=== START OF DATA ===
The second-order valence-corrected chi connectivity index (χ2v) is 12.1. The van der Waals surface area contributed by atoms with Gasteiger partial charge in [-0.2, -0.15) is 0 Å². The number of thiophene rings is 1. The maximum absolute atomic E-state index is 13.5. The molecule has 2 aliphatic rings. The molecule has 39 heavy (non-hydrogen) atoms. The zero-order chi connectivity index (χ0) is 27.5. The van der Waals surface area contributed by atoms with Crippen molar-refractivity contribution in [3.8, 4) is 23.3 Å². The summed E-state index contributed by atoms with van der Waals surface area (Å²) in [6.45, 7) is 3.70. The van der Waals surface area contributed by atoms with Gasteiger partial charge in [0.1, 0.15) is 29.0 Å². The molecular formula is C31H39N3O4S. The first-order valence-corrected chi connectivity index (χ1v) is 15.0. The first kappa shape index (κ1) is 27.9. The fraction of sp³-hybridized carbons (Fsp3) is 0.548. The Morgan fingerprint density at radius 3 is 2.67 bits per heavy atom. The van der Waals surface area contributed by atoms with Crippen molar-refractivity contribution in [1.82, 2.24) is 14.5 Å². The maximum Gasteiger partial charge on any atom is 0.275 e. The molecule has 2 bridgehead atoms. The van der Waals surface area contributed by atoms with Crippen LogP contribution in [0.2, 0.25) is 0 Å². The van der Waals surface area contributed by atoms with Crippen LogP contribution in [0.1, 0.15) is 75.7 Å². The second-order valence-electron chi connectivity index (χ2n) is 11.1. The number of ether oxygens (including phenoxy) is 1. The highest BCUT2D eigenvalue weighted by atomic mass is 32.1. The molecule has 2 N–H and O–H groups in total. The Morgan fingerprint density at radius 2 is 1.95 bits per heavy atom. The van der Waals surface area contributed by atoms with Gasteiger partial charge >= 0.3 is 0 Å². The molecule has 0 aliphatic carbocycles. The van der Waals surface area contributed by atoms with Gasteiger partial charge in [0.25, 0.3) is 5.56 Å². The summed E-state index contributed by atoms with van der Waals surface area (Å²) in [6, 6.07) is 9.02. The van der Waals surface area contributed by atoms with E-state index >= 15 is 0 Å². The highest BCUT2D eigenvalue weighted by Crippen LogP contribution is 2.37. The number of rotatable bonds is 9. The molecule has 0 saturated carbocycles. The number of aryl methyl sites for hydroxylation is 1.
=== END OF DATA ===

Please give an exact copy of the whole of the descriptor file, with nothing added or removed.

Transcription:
The second-order valence-corrected chi connectivity index (χ2v) is 12.1. The van der Waals surface area contributed by atoms with Gasteiger partial charge in [-0.2, -0.15) is 0 Å². The number of thiophene rings is 1. The maximum absolute atomic E-state index is 13.5. The molecule has 2 aliphatic rings. The molecule has 39 heavy (non-hydrogen) atoms. The zero-order chi connectivity index (χ0) is 27.5. The van der Waals surface area contributed by atoms with Crippen molar-refractivity contribution in [3.8, 4) is 23.3 Å². The summed E-state index contributed by atoms with van der Waals surface area (Å²) in [6.45, 7) is 3.70. The van der Waals surface area contributed by atoms with Gasteiger partial charge in [0.1, 0.15) is 29.0 Å². The molecular formula is C31H39N3O4S. The first-order valence-corrected chi connectivity index (χ1v) is 15.0. The first kappa shape index (κ1) is 27.9. The fraction of sp³-hybridized carbons (Fsp3) is 0.548. The Morgan fingerprint density at radius 3 is 2.67 bits per heavy atom. The van der Waals surface area contributed by atoms with Crippen molar-refractivity contribution in [1.82, 2.24) is 14.5 Å². The maximum Gasteiger partial charge on any atom is 0.275 e. The molecule has 2 bridgehead atoms. The van der Waals surface area contributed by atoms with Crippen LogP contribution in [0.2, 0.25) is 0 Å². The van der Waals surface area contributed by atoms with Crippen LogP contribution in [0.1, 0.15) is 75.7 Å². The second-order valence-electron chi connectivity index (χ2n) is 11.1. The number of ether oxygens (including phenoxy) is 1. The highest BCUT2D eigenvalue weighted by atomic mass is 32.1. The molecule has 2 N–H and O–H groups in total. The Morgan fingerprint density at radius 2 is 1.95 bits per heavy atom. The van der Waals surface area contributed by atoms with Gasteiger partial charge >= 0.3 is 0 Å². The molecule has 0 aliphatic carbocycles. The van der Waals surface area contributed by atoms with Gasteiger partial charge in [0.25, 0.3) is 5.56 Å². The summed E-state index contributed by atoms with van der Waals surface area (Å²) in [6, 6.07) is 9.02. The van der Waals surface area contributed by atoms with E-state index >= 15 is 0 Å². The highest BCUT2D eigenvalue weighted by Crippen LogP contribution is 2.37. The number of rotatable bonds is 9. The molecule has 0 saturated carbocycles. The number of aryl methyl sites for hydroxylation is 1.